Summary: Have you ever been so desperate that you’ve said, “God, I need a miracle!”? Miracles are supernatural events that offer hope and healing to people in need.

Few things evoked unmitigated fear and near national panic as the image, you see in front of you. Known by some as hemorrhagic fever, this deadly disease is better known as Ebola. All eyes were on Texas in the Fall of last year (2014) when a patient, Thomas Eric Duncan, carried the lethal virus from West Africa to Dallas while visiting family here. The 42-year-old Liberian was first admitted to the emergency room of Texas Health Presbyterian but no one knew he was infected with Ebola … yet. It was several days later on a Sunday, when he was in the process of treatment for Ebola that two health care professionals also contracted the disease. One health care worker, who was later diagnosed with the disease, even traveled by plane to the north part of the United States, setting ablaze fears. Sadly, within a few short weeks, Thomas Eric Duncan passed away on October 8, 2014, despite some of the best efforts of medical professionals.

Series Introduction

Have you ever been so desperate that you’ve said, “God, I need a miracle!”? Miracles are supernatural events that offer hope and healing to people in need. Inside the pages of the Bible, these supernatural acts often go by three names … Miracles are concentrated in the gospel narratives and Acts in the New Testament. And in the ministry of Moses and Elijah and Elisha in the Old Testament.

1) Signs – some act of might and power that points to God’s hand and His power; The second name miracles often go by is the word…

2) Wonders – the word is frequently used in the Gospels to describe people’s reaction to miracles. People are amazed or astonished.

And the third name you’ll see is this…

3) Miracles – the most common name is simply a miracle. God shows off His divine power, if you will. And there’s no greater concentration of miracles anywhere than in the life of Jesus, the Christ. He walked on water, gave sight to the blind, and called storms with a motion of His hand. I am one to stand and say, “I believe in miracles. I really do.” We started this series on Easter with the resurrection, we’ve examined Jesus’ feeding the 5,000, and we have witnessed controversy over Jesus’ healing in His day. Today, we finish off our study by seeing ten men experience supernatural healing at once.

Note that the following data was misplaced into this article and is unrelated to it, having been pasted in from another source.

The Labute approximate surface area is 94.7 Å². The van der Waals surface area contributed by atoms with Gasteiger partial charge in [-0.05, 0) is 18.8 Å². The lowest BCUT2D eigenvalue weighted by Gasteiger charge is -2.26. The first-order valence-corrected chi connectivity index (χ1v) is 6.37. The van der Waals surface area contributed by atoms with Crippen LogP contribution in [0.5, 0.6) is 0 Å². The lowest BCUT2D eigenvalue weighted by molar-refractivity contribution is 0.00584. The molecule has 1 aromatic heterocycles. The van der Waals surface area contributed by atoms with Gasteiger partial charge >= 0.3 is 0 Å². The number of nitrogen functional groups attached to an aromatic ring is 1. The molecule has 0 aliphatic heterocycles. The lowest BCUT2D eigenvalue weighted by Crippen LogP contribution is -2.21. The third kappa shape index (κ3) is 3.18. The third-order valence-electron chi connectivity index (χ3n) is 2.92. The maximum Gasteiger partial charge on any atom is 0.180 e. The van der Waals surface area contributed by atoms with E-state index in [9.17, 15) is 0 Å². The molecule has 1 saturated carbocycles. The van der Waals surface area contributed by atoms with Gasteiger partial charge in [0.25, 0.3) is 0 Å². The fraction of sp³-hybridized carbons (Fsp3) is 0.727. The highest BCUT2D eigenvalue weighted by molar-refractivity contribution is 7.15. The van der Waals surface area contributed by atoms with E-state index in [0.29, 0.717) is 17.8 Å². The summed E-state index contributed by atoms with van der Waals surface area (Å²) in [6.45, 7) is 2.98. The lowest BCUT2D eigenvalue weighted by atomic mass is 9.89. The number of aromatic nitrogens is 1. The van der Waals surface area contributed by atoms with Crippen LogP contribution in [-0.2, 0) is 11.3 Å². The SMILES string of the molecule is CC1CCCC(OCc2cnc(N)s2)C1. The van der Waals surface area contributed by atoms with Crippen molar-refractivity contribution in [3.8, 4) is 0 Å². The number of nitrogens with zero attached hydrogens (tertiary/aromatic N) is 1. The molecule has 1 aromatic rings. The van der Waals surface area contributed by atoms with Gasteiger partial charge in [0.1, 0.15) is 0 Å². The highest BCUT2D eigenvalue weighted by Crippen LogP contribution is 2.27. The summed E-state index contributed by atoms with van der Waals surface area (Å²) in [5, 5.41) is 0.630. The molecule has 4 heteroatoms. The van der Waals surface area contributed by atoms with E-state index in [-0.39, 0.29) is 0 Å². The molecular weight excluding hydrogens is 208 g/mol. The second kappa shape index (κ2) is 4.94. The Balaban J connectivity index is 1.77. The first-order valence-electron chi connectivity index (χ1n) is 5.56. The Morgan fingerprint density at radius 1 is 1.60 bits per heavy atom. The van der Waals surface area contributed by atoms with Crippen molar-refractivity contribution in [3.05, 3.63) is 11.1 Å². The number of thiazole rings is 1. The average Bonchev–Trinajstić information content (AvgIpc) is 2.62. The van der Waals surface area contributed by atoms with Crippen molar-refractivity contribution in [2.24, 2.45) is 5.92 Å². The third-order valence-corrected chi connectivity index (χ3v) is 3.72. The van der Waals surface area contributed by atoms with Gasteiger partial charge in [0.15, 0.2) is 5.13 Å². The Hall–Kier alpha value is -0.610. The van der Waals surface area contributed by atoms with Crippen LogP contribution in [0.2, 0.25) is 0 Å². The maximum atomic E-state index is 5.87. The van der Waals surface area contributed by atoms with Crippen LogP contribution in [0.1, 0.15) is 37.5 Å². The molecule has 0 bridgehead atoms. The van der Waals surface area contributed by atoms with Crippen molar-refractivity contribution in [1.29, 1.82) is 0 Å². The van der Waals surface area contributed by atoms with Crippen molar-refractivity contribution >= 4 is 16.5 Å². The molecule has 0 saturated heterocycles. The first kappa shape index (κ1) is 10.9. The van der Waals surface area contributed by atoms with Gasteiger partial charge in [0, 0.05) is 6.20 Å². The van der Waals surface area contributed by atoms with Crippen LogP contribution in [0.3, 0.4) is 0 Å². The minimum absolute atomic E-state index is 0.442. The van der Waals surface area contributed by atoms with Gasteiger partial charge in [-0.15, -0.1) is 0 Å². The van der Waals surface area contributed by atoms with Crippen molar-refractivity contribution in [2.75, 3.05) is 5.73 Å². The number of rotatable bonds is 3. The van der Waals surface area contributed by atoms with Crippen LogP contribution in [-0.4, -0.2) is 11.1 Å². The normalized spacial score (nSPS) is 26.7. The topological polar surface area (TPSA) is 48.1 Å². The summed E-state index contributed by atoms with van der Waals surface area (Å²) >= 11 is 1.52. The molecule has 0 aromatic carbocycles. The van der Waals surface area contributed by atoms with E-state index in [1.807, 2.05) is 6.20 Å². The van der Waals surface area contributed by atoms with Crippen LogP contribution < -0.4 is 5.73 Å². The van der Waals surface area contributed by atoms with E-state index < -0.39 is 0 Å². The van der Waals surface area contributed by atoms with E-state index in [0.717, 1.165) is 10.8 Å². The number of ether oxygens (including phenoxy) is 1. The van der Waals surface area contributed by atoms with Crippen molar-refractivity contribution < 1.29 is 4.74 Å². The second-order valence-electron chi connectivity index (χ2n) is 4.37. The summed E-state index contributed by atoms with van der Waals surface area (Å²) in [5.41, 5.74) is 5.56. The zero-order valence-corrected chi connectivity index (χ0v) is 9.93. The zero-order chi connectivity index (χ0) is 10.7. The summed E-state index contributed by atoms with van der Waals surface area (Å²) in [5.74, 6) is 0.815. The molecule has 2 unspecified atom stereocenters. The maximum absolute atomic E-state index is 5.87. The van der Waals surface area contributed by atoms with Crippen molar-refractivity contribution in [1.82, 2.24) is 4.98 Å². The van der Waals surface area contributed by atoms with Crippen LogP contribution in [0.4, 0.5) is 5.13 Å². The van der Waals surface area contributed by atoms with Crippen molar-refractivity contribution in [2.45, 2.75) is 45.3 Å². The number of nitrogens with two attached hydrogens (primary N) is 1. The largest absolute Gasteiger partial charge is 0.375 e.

“Will any one of you who has a servant plowing or keeping sheep say to him when he has come in from the field, ‘Come at once and recline at table’? 8 Will he not rather say to him, ‘Prepare supper for me, and dress properly, and serve me while I eat and drink, and afterward you will eat and drink’? 9 Does he thank the servant because he did what was commanded? 10 So you also, when you have done all that you were commanded, say, ‘We are unworthy servants; we have only done what was our duty.’”

11 On the way to Jerusalem he was passing along between Samaria and Galilee. 12 And as he entered a village, he was met by ten lepers, who stood at a distance 13 and lifted up their voices, saying, “Jesus, Master, have mercy on us.” 14 When he saw them he said to them, “Go and show yourselves to the priests.” And as they went they were cleansed. 15 Then one of them, when he saw that he was healed, turned back, praising God with a loud voice; 16 and he fell on his face at Jesus' feet, giving him thanks. Now he was a Samaritan. 17 Then Jesus answered, “Were not ten cleansed? Where are the nine? 18 Was no one found to return and give praise to God except this foreigner?” 19 And he said to him, “Rise and go your way; your faith has made you well.” (Luke 17:7-19)

Again, Miracles are supernatural events that offer hope and healing to people in need. But few people were feeling hopeful a year ago when several cases of Ebola were being reported in the United States. With the World Health Organization estimated some 22,000 suspected cases of the disease and some 9,000 deaths, mainly abroad, … we were even beginning to feel the emotional impact of the disease here at home. The panic of seeing people carted away in plastic body bags by medical professionals in yellow hazmat suits scared even Donald Trump. The billionaire expressed his views that the United States border should be closed to doctors and missionaries working with Franklin Graham’s Samaritan’s Purse who had contracted the disease while serving “the least of them.” The ancient disease of leprosy is another world away for most of us – until something like Ebola visits us.

What is Leprosy? While you can still find leprosy in underdeveloped nations of the world, but it’s largely forgotten. Leprosy was a disease of despair where few could help. The term for leprosy in the Bible can be a wide range of skin conditions in modern medical terminology. But seeing the ten men from our story were essentially like seeing ten men climbing out of their very own graves. Seeing these men were to see walking lesions, swollen areas of the skin, or untold nerve damage. Again, we have little way of connecting back to the ancient fears other than seeing our reaction to Ebola just a few months ago. Fear spread so greatly that even airline stocks began to decline and people began wearing sanitary masks for fear of coming in contact with Ebola. Eric Williams, who was running from Congress in Dallas, advocated a citywide “no-contact” policy – no handshakes and no hugs. Even public schools began closely monitoring their students.

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